Travel for mind, body and spirit: Lips The hippos of the Zambezi

Lips The hippos of the Zambezi

I'm a Canadian. I was born to paddle. An eight-day white-water-rafting trip down the Zambezi is supposed to be like an amble down the high street for me, a leisurely jaunt along the watery border between Zambia and Zimbabwe. Just the sun, three rafts, 16 people and a copy of The Compleat Angler.

The full horror of the situation hit me while I was sitting on a cliff overlooking a rapid called The Washing Machine or The Devil's Toilet Bowl or one of the other suitably macho names given to the churning pits of aquatic terror. It had just flipped three boats in a row.

But it wasn't the rapids I was scared of. Or the two crocodiles we'd seen upriver. Or the malaria-carrying flies. Or the poisonous snake that had managed to bite an ex-British Army officer before we could pummel it to death with our paddles. Or even the sense of humour of our river guides, invariably Australians.

No, what really scared me were the hippos. Forget your images of cute, waddling, grey hippo-teddies. These things kill more people in Africa than any other wild mammal. Hippos spend 60 to 70 per cent of their days in the water. But not only can they not swim, they can't even float. They can, however, stay underwater for up to six minutes. Often, all you can see of a hippo are two golfball-sized eyes bobbing on the surface.

Usually, if a hippo senses you are entering his area and doesn't like it, he'll mock-charge. This mostly involves bouncing off the bottom of the river, snorting water and grunting. In the words of Max, one of our river guides, "When performed by two tonnes of highly irate hippo, it's a surprisingly effective warning."

Sometimes, though, there is no warning. "I saw a canoe get hit by a hippo," Max told me. "It was just gliding along in the middle of the river. No noise. Then, boom. There's noise. There's water. People are screaming. It's quite hectic, eh?"

What Max saw was a fairly standard hippo attack. Imagine a Zambian fisherman poling down the river in his dug-out canoe. He is approaching a hippo who has been underwater for four minutes. The fisherman doesn't see him and sticks his pole into the hippo's head. The enraged hippo opens his jaw wide, pulling back his blubbery lips - yes, this is where the lips come in, they are extraordinary. Exposing his murderous teeth, he surfaces violently, driving his 10in-long lower canines though the bottom of the boat.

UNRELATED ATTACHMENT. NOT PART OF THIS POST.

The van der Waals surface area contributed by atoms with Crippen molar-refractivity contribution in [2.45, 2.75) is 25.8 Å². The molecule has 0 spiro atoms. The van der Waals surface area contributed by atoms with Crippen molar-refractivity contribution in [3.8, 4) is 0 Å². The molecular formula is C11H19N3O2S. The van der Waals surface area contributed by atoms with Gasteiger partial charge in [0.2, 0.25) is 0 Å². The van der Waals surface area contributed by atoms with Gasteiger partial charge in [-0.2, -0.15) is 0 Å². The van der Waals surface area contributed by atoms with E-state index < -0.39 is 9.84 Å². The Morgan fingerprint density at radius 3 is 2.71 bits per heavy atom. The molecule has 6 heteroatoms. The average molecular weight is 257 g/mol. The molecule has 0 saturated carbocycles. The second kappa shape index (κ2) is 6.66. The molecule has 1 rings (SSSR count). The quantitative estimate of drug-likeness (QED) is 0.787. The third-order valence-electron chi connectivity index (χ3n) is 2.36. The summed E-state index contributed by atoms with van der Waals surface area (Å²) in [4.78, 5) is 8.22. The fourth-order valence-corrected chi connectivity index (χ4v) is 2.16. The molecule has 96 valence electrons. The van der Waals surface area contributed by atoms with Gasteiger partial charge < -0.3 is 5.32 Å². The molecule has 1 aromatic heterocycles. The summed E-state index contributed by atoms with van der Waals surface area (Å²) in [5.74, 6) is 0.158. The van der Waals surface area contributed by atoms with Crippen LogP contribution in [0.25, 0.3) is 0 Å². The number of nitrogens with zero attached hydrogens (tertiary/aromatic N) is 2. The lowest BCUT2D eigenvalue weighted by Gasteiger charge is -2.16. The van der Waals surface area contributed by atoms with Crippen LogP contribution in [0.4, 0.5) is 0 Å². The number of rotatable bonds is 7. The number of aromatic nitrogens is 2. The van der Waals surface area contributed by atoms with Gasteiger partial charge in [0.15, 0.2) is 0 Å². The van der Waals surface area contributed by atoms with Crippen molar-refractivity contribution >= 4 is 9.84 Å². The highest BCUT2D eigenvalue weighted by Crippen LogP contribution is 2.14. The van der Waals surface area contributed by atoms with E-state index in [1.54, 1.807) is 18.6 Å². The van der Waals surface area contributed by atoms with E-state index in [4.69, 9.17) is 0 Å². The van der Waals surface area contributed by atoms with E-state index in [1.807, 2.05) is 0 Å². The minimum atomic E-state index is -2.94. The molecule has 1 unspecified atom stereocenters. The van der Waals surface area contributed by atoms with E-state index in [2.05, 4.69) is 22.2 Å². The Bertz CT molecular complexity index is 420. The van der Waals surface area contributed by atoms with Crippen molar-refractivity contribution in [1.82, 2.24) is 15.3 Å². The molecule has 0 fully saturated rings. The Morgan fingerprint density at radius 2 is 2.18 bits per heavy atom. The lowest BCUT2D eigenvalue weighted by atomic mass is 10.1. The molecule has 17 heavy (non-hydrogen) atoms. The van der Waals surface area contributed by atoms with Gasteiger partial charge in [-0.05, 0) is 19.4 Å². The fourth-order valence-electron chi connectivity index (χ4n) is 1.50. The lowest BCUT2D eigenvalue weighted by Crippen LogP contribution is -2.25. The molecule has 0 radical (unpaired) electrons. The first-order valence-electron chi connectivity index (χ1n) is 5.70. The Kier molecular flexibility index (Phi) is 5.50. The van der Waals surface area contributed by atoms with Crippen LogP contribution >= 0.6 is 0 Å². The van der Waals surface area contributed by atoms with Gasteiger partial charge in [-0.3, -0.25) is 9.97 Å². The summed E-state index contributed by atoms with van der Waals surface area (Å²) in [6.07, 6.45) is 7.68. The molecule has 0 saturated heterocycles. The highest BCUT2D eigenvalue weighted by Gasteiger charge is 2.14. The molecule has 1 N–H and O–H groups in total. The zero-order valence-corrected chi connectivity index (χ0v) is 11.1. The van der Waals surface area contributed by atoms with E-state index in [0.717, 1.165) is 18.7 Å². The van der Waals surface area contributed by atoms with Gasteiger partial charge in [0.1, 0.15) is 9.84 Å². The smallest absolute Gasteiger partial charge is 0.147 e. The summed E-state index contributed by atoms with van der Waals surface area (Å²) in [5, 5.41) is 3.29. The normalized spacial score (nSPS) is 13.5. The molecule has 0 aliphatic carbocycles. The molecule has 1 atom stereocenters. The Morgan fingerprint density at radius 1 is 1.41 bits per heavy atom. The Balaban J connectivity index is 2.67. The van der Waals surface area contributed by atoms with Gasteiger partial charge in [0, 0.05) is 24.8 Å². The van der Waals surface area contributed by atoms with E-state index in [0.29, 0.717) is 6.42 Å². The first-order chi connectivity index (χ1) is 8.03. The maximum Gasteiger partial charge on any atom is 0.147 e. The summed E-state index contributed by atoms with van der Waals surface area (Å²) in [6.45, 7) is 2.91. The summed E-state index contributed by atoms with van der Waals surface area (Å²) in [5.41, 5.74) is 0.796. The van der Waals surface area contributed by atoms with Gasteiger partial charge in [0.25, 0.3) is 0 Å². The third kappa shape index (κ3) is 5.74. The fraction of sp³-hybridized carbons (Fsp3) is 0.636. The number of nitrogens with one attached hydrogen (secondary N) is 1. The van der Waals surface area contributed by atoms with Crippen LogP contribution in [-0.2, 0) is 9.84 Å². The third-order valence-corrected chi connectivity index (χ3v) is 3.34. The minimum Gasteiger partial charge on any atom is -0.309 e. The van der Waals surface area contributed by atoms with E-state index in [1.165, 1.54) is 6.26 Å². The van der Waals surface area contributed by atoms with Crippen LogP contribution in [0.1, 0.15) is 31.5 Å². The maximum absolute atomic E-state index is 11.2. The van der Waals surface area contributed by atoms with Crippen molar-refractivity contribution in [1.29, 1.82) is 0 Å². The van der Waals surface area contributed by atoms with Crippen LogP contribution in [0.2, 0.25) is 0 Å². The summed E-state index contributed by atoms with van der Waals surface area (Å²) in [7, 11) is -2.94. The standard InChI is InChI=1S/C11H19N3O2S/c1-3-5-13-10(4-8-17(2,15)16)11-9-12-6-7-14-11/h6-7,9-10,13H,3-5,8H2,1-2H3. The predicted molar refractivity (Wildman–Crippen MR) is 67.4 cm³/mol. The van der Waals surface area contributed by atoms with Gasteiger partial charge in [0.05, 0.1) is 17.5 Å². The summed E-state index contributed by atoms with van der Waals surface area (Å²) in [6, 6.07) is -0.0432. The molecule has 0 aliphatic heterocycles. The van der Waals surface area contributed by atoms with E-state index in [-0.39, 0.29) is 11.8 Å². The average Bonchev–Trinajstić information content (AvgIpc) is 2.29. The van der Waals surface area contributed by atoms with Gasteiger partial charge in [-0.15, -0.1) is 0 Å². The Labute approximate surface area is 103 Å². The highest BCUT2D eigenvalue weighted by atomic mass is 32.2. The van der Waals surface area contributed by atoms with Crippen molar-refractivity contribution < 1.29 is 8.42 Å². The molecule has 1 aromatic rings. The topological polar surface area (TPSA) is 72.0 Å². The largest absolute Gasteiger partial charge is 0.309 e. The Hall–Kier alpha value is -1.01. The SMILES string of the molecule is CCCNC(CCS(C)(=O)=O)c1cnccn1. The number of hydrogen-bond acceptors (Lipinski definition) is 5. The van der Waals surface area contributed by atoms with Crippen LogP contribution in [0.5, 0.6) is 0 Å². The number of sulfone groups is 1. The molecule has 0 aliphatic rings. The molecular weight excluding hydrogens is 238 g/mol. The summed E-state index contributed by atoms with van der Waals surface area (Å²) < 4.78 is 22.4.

If he is lucky, the fisherman will be thrown clear. Many though, don't survive the attack, largely because most people living near the Zambezi don't know how to swim.

So is that it? Do river-users just let themselves get terrorised by these curvaceous beasts? Some, such as Hugo, yet another Australian river guide, take solace from a quirk of Victoria Falls geography: "Hippos have been known to drop over Victoria Falls, hit the bottom and explode. It'd be good to see."

Nothing like a respect for nature in all its glory. Now if only they could do something about the crocodiles, poisonous snakes and Aussie jokes. The flies I am used to. After all, I am Canadian. Cleo Paskal

Air Zimbabwe (0171-491 0009) and British Airways (0345 222 111), fly between Gatwick and Harare, with connections to Victoria Falls.

PROMOTED VIDEO
Have you tried new the Independent Digital Edition apps?
Life and Style
ebookA wonderful selection of salads, starters and mains featuring venison, grouse and other game
News
i100
Life and Style
fashionHealth concerns and 'pornified' perceptions have made women more conscious at the beach
News
i100
Sport
Yaya Toure could leave Manchester City in the summer, claims his agent
transfers
Arts and Entertainment
tv
Arts and Entertainment
Rock band Led Zeppelin in the early 1970s
musicLed Zeppelin to release alternative Stairway To Heaven after 43 years
News
media
Sport
Ojo Onaolapo celebrates winning the bronze medal
commonwealth games
Arts and Entertainment
High-flyer: Chris Pratt in 'Guardians of the Galaxy'
filmHe was homeless in Hawaii when he got his big break. Now the comic actor Chris Pratt is Hollywood's new favourite action star